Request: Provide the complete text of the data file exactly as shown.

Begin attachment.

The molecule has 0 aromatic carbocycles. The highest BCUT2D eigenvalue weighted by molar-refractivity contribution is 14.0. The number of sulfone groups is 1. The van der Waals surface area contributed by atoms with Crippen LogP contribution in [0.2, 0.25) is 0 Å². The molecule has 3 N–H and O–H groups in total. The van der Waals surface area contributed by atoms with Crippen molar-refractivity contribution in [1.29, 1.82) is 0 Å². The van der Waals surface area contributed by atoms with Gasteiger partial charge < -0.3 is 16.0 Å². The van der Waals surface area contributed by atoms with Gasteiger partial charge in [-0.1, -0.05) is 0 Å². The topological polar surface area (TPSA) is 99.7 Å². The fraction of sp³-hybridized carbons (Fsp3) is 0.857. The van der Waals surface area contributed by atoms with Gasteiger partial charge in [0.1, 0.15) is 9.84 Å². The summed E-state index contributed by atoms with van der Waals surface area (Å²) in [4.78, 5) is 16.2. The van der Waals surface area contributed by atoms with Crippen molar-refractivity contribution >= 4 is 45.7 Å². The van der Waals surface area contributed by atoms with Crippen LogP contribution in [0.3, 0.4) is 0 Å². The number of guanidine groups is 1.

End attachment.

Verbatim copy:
The molecule has 0 aromatic carbocycles. The highest BCUT2D eigenvalue weighted by molar-refractivity contribution is 14.0. The number of sulfone groups is 1. The van der Waals surface area contributed by atoms with Crippen LogP contribution in [0.2, 0.25) is 0 Å². The molecule has 3 N–H and O–H groups in total. The van der Waals surface area contributed by atoms with Crippen molar-refractivity contribution in [1.29, 1.82) is 0 Å². The van der Waals surface area contributed by atoms with Gasteiger partial charge < -0.3 is 16.0 Å². The van der Waals surface area contributed by atoms with Gasteiger partial charge in [-0.1, -0.05) is 0 Å². The topological polar surface area (TPSA) is 99.7 Å². The fraction of sp³-hybridized carbons (Fsp3) is 0.857. The van der Waals surface area contributed by atoms with Gasteiger partial charge in [0.1, 0.15) is 9.84 Å². The summed E-state index contributed by atoms with van der Waals surface area (Å²) in [4.78, 5) is 16.2. The van der Waals surface area contributed by atoms with Crippen molar-refractivity contribution >= 4 is 45.7 Å². The van der Waals surface area contributed by atoms with Crippen LogP contribution in [0.3, 0.4) is 0 Å². The number of guanidine groups is 1.